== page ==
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Need to buy a hookah link Source global Wall Street Journal     time 2021-09-24 17:01:07
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Unfortunately, Janet Reno referred the Cisneros case to Judge Sentelles panel anyway. True to form, they saddled him with a Republi-can special prosecutor: David Barrett, an active partisan who, though accused of no wrongdoing, reportedly had close ties with officials who were convicted in the HUD scandals of the Reagan administration. No one had accused Henry of any impropriety in his job, but he had been plunged into Whitewater World anyway. Henrys legal bills had left him deeply in debt and he had two kids in college. He had to earn more money to support his family and pay his lawyers. I was just thankful he had stayed for the full four years.

It quickly became apparent that the two sides were not that far apart on the issues. Syria wanted all of the Golan back but was willing to leave the Israelis a small strip of land, 10 meters (33 feet) wide, along the border of the lake; Israel wanted a wider strip of land. Syria wanted Israel to withdraw within eighteen months; Barak wanted three years. Israel wanted to stay in the early-warning station; Syria wanted it manned by personnel from the UN or perhaps from the U.S. Israel wanted guarantees on the quality and quantity of water flowing from the Golan into the lake; Syria agreed as long as it got the same guarantees on its water flow from Turkey. Israel wanted full diplomatic relations as soon as withdrawal began; Syria wanted something less until the withdrawal was complete.

Meanwhile, we were struggling with the budget details. All the spending cuts and taxes that raised real money were controversial. For example, when I met with Senate and House leaders on the budget, Leon Panetta suggested that we have a one-time three-month delay in increasing the Social Security cost-of-living allowance. Most experts agreed that the COLA was too high, given the low rate of inflation, and the delay would save billion over five years. Senator Mitchell said that the suggested delay was regressive and unfair, and that he couldnt support it. Neither would the other senators. Wed have to find that billion elsewhere.

I promised to focus on the three issues I thought were most important to the states future: improving education, bringing in more jobs, and holding down utility rates. These were also the issues on which Governor White was most vulnerable. He had cut the car-tag fees million, while his Public Service Commission had approved 7 million in rate increases for Arkansas Power and Light, hurting both consumers and businesses. The down economy had cost us a lot of jobs, and state revenue was too meager to allow anything to be done for education.

My friends, fifty-four years ago this week I was born in a summer storm to a young widow in a small southern town. America gave me the chance to live my dreams. And I have tried as hard as I knew how to give you a better chance to live yours. Now, my hair is a little grayer, my wrinkles are a little deeper, but with the same optimism and hope I brought to the work I loved so eight years ago, I want you to know my heart is filled with gratitude.

I was glad to see President Demirel again. He was a large-minded man who wanted Turkey to be a bridge between East and West. I made my pitch for that vision to Prime Minister Blent Ecevit and to the Turkish Grand National Assembly, urging them to reject isolationism and nationalism by resolving their problems with the Kurds and Greece and moving toward EU membership.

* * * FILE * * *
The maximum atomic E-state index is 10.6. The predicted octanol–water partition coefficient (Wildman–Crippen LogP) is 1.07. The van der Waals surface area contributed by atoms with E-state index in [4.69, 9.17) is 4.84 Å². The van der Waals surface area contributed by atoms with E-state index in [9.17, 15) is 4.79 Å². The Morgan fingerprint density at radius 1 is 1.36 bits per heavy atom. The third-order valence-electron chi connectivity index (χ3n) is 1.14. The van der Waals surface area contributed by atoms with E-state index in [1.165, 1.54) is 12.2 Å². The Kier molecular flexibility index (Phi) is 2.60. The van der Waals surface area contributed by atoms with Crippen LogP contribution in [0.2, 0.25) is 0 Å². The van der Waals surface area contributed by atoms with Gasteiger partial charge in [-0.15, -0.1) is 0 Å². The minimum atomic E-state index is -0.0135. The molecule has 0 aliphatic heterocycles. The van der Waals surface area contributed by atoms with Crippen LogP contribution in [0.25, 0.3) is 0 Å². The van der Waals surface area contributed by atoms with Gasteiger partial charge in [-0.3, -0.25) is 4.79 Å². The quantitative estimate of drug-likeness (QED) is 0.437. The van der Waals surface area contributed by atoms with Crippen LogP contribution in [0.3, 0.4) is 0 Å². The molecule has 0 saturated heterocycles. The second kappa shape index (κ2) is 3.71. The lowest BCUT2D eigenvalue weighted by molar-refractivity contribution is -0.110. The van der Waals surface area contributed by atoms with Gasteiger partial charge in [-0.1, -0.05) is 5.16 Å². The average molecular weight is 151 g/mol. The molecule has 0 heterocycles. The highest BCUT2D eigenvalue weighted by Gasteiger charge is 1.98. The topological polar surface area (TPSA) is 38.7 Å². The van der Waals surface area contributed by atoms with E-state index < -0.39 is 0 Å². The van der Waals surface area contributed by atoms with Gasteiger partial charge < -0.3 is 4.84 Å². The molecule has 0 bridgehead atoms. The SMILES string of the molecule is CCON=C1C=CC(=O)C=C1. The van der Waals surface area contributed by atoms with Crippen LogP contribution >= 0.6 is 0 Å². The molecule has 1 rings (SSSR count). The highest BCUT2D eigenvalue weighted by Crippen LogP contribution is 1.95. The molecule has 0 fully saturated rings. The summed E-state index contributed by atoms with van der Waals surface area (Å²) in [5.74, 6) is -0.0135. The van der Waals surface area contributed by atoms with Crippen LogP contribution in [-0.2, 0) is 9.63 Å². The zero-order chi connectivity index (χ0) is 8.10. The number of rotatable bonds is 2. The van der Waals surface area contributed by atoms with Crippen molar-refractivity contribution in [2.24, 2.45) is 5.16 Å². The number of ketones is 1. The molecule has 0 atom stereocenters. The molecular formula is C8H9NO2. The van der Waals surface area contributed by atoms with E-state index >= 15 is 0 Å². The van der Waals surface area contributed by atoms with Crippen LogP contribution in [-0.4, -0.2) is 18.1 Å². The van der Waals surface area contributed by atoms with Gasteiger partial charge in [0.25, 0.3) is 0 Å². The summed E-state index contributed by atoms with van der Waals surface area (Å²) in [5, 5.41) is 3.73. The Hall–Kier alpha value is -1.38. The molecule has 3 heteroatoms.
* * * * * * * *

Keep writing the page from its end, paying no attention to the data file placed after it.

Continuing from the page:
At thirty-two, I was the governor-elect of Arkansas, with two months to assemble a staff, put together a legislative program, and wrap up my work as attorney general. I had really enjoyed the job, and thanks to the hard work and dedication of a fine staff, we had accomplished a lot. We cleaned out the backlog of requests for legal opinions, issuing a record number of them; recovered more than 0,000 in consumer claims, more than in the previous five years of the divisions existence combined; told the state boards that regulate professions that they could no longer ban price advertising by the professional groups they regulated, a common practice in those days all across America; pushed for better nursing-home care and an end to age discrimination against the elderly; intervened in more utility-rate hearings than the office had ever done before, saving the ratepayers millions of dollars; drafted and passed legislation to compensate victims of violent crime; and protected the privacy rights of citizens with regard to personal information held by state agencies. One other thing I accomplished was especially important to me. I convinced the required three-quarters of both legislative chambers to amend the states voting rights law to restore the right to vote to convicted felons upon completion of their sentences. I argued that once the offender had paid in full, he should be restored to full citizenship. I did it for Jeff Dwire, a hardworking, tax-paying citizen, who never got a pardon and who died a thousand deaths every election day. Sadly, more than twenty-five years later the federal government and most states still havent followed suit.

Buddy was the best storyteller. Like both of his sisters, he was very bright. I often wondered what he and they would have made of their lives if they had been born into my generation or my daughters. But there were lots of people like them back then. The guy pumping your gas might have had an IQ as high as the guy taking your tonsils out. There are still people like the Grishams in America, many of them new immigrants, which is why I tried as President to open the doors of college to all comers.


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